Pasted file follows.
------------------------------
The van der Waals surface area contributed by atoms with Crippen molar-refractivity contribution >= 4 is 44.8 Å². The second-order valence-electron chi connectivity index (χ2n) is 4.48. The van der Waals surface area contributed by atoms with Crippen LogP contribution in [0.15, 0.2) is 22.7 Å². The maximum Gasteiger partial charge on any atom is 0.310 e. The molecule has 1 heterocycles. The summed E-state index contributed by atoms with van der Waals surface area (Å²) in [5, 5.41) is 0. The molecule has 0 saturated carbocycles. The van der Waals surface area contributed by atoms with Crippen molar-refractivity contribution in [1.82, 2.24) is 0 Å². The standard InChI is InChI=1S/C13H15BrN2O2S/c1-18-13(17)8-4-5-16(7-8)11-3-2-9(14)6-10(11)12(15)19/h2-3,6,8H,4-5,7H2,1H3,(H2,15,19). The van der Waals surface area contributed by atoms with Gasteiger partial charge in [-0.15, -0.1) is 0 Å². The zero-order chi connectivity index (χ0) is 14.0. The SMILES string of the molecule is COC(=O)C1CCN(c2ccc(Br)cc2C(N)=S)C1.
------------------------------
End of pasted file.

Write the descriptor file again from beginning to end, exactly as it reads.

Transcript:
The van der Waals surface area contributed by atoms with Crippen molar-refractivity contribution >= 4 is 44.8 Å². The second-order valence-electron chi connectivity index (χ2n) is 4.48. The van der Waals surface area contributed by atoms with Crippen LogP contribution in [0.15, 0.2) is 22.7 Å². The maximum Gasteiger partial charge on any atom is 0.310 e. The molecule has 1 heterocycles. The summed E-state index contributed by atoms with van der Waals surface area (Å²) in [5, 5.41) is 0. The molecule has 0 saturated carbocycles. The van der Waals surface area contributed by atoms with Crippen molar-refractivity contribution in [1.82, 2.24) is 0 Å². The standard InChI is InChI=1S/C13H15BrN2O2S/c1-18-13(17)8-4-5-16(7-8)11-3-2-9(14)6-10(11)12(15)19/h2-3,6,8H,4-5,7H2,1H3,(H2,15,19). The van der Waals surface area contributed by atoms with Gasteiger partial charge in [-0.15, -0.1) is 0 Å². The zero-order chi connectivity index (χ0) is 14.0. The SMILES string of the molecule is COC(=O)C1CCN(c2ccc(Br)cc2C(N)=S)C1.